Because I’ve been a bit depressed, I find it hard to keep up basic things like cleaning the apartment or cleaning myself. Poor Husband has to pick up the slack and it is definitely grating on him. It can be incredibly hard for loved ones to understand what you’re going through if they’ve never dealt with something like this themselves. I’m very lucky in that my therapist is incredibly understanding and will Skype with me in lieu of an in person session. Lately all of our sessions have been Skype. Every week I say, yes, I think I can get out and do stuff. I can get to the office. And except for once a couple of weeks ago, that hasn’t been true. I get optimistic. I believe in myself. I truly want to do it, to be normal (whatever that is), not to be afraid of going out, but it’s hard and sometimes it’s too hard.

I’ve been getting panic attacks for a long time now, and I have a fear of them even though I have my Xanax on hand. This is very common. Unfortunately, some people develop agoraphobia as a result of having panic attacks because certain stimuli can bring them on. For me that includes riding the subway, walking the crowded streets, getting to the pharmacy, going to midtown, dealing with strangers in cabs or Ubers, or just going into the hallway to take out the garbage. I was trying to explain this to Husband last night but I found I didn’t have the right words, which is why I looked for the Mayo clinic definition. “This may be so overwhelming that you are afraid to leave your home.” Yep. That’s the one.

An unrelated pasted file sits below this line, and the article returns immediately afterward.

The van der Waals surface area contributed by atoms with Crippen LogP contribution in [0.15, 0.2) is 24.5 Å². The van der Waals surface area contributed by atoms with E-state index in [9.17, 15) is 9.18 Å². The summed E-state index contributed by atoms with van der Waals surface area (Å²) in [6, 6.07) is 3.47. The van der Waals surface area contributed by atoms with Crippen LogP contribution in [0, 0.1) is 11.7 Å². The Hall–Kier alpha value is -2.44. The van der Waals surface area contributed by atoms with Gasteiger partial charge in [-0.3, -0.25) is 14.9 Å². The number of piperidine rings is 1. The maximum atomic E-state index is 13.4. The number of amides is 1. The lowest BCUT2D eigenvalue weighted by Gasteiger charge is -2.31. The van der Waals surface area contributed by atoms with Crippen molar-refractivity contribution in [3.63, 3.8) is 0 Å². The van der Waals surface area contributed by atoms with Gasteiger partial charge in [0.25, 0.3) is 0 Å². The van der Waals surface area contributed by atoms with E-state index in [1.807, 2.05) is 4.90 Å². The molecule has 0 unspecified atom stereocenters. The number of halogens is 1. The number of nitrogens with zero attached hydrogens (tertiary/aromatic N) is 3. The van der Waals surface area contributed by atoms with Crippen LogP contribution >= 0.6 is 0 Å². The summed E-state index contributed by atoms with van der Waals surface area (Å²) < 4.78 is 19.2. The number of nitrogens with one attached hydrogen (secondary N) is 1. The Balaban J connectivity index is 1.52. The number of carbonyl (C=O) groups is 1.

During the school semester I can usually get up and out if I’m not too depressed, but I still have boat loads of anxiety. I just push through because I have to. Without a serious routine right now, I don’t have the added pressure of needing to push through it, so the agoraphobia wins. I need an outside pressure of commitment in order to really break through because the fear of not completing what I’m supposed to complete is worse than the fear of going out. I know this will dissipate when school begins again in September, but I’m hoping I can get to work on it before that, even if it takes some extra benzos to get going.

So to those of you I haven’t seen or responded to, this is why. I’m living in my little bubble, too anxious to leave. Happy to have company but only here. I have gone outside a few times because I forced myself to run errands. It is possible, it’s just terrifying. Honestly it makes me feel ridiculous, even though I know it is a legitimate diagnosis and condition.